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Internet addiction rising in teens

“Teenage Internet addiction is on the rise, say several addiction experts in Metro Vancouver. But many teens who have grown up with the technology don’t think spending more than 10 hours a day on the computer is even an issue, let alone an addiction.

Many teens are becoming dependent on the Internet, not just for schoolwork, but to communicate via social networking sites, play video games and watch TV, movies and YouTube videos.

But too much time spent idling on the Internet can have harmful consequences, including missing school, failing grades, disengaging from the community and, in rare cases, violence, according to experts in counselling.

They say that for some, too much time on the Internet may interfere with the ability to build healthy relationships and social skills needed to interact in real life.

Parents, family, friends and teachers are taking notice. Some parents are witnessing significant behavioural changes in their kids, such as becoming disinterested in activities they used to enjoy such as sports, arts and socializing outside the home with friends. Others are so worried they are sending their children into therapy.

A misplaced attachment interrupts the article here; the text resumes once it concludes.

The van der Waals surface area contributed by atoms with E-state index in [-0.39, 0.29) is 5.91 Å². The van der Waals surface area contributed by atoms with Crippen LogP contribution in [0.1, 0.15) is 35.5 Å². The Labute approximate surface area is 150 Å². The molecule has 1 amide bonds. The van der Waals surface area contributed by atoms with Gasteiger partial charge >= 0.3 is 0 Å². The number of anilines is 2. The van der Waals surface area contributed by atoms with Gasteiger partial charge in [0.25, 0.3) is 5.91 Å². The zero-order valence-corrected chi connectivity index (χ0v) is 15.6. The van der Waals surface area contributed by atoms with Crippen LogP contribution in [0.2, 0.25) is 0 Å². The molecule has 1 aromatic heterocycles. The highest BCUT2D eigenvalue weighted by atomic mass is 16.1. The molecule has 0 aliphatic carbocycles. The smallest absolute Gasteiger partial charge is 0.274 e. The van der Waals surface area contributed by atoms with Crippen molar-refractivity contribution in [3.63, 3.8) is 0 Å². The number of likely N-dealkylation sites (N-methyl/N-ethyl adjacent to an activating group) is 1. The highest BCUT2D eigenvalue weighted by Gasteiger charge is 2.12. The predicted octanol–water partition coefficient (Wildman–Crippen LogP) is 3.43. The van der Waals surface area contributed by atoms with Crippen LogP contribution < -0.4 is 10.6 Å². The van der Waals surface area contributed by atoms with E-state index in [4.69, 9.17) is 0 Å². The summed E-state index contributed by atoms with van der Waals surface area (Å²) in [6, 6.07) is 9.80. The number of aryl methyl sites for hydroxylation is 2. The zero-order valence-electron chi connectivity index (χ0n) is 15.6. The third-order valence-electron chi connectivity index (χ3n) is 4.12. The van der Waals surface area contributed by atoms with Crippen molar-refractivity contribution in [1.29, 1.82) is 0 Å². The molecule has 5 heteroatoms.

Richard Dubras, director of Richmond Addiction Services, said for teenagers who are struggling in life, the Internet becomes “a wonderful coping mechanism,” a device they use to numb themselves. For some, the anonymity of cyberspace provides a way for them to be accepted. Although more teens are seeking out therapy, Dubras estimated that 10 per cent of the population is thought to be Internet-addicted while only one per cent are getting therapy. But when it comes to today’s teenagers, the line between what is perceived to be normal Internet usage and addiction is often blurred because they’ve grown up doing everything on computers.”

Read more of the research article here: http://www.vancouversun.com/health/Teens+screens+addictive+combination/3847181/story.html#ixzz171A1DBNh

If you were to suddenly find yourself without internet, what would you do? Some people would freak-out because it has become a necessity to them. Some would slowly adapt to the new situation and others would be grateful for not having to feel controlled by it anymore.